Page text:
An expert on prehistoric Britain has been made an OBE in the Queen's Birthday Honours.
Professor Timothy Darvill, from Bournemouth University, is recognised for his services to archaeology.
He co-directed one of the first excavations within Stonehenge for 40 years.
Other Dorset people honoured include an OBE for Suzanne Cunningham for services to midwifery and an MBE for Ch Supt Lynn Hart, for services to the police.
The university said Professor Darvill, who lives in Bournemouth, is the first academic from the town's university to receive an award from the Queen.
He has also led an English Heritage project studying the changing state of England's archaeology, providing recommendations for the monitoring of changes at hundreds of historic sites.
He said: "It is a great privilege for me to receive this from the Queen.
"I have always been passionate about archaeology and feel fortunate to have contributed to so many amazing projects that have revealed such a great deal about our nation's history and heritage."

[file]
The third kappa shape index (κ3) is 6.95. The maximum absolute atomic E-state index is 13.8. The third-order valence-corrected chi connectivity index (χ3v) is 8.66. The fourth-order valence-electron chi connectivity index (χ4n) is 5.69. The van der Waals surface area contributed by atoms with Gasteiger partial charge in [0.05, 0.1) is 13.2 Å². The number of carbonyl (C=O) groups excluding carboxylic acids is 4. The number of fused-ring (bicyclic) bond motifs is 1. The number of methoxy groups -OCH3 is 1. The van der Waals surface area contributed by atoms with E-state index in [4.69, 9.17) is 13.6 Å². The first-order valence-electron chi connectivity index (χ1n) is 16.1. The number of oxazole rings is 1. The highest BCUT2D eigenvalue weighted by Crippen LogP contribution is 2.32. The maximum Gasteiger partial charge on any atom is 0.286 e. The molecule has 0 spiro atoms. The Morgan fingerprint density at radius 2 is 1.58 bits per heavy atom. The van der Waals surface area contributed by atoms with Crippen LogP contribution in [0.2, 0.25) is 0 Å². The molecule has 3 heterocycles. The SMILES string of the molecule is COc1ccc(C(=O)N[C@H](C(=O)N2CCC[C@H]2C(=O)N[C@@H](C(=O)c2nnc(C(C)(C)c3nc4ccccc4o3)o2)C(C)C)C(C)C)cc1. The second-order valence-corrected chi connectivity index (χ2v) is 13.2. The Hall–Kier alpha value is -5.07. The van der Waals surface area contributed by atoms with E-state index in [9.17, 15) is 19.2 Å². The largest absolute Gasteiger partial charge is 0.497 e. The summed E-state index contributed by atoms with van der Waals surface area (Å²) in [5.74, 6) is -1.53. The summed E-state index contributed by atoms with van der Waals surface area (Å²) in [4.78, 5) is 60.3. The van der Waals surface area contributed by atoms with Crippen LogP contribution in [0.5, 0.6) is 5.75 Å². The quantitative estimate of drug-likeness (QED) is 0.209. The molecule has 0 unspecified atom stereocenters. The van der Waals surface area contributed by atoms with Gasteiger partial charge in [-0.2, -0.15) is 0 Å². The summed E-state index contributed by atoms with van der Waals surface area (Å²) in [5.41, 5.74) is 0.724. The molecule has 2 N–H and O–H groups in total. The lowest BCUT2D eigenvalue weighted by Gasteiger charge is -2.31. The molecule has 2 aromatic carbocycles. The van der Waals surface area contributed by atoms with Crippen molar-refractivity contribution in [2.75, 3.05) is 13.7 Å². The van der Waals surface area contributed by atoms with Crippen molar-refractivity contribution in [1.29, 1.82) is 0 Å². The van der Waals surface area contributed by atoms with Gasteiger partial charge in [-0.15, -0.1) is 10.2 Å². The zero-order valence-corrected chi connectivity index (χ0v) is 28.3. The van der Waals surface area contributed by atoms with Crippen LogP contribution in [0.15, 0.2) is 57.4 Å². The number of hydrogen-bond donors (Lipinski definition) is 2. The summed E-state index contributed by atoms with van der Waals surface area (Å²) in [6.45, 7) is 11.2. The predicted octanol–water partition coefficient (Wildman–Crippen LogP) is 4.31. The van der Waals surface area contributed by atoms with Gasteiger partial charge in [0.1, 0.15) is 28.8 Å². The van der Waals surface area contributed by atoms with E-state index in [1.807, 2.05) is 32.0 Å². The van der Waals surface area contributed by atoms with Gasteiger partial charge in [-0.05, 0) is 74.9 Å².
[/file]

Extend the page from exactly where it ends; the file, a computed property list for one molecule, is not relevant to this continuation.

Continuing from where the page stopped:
Dr Mary Armitage, from Broadstone, a consultant physician and endocrinologist for the Royal Bournemouth and Christchurch Hospitals NHS Foundation Trust, is made a CBE for services to medicine.
School governor David Braddock becomes an MBE for voluntary services to education for his work at Ferndown Upper School in the county.
Robert Cowley is awarded an MBE for services to his local community in Sturminster Newton.
Robert Mizon, from Wimborne, is made an MBE for his work as national co-ordinator for the Campaign for Dark Skies.
From Wareham, Stephen Pack is made an MBE for voluntary service to Lulworth Coastguard Rescue, as is Anthony Roberts from Wimborne, for his voluntary work at a hospice in Poole, Lewis-Manning.
Doreen Symonds, from Weymouth, is appointed an MBE for voluntary services to the charity Save the Children in Weymouth and Portland.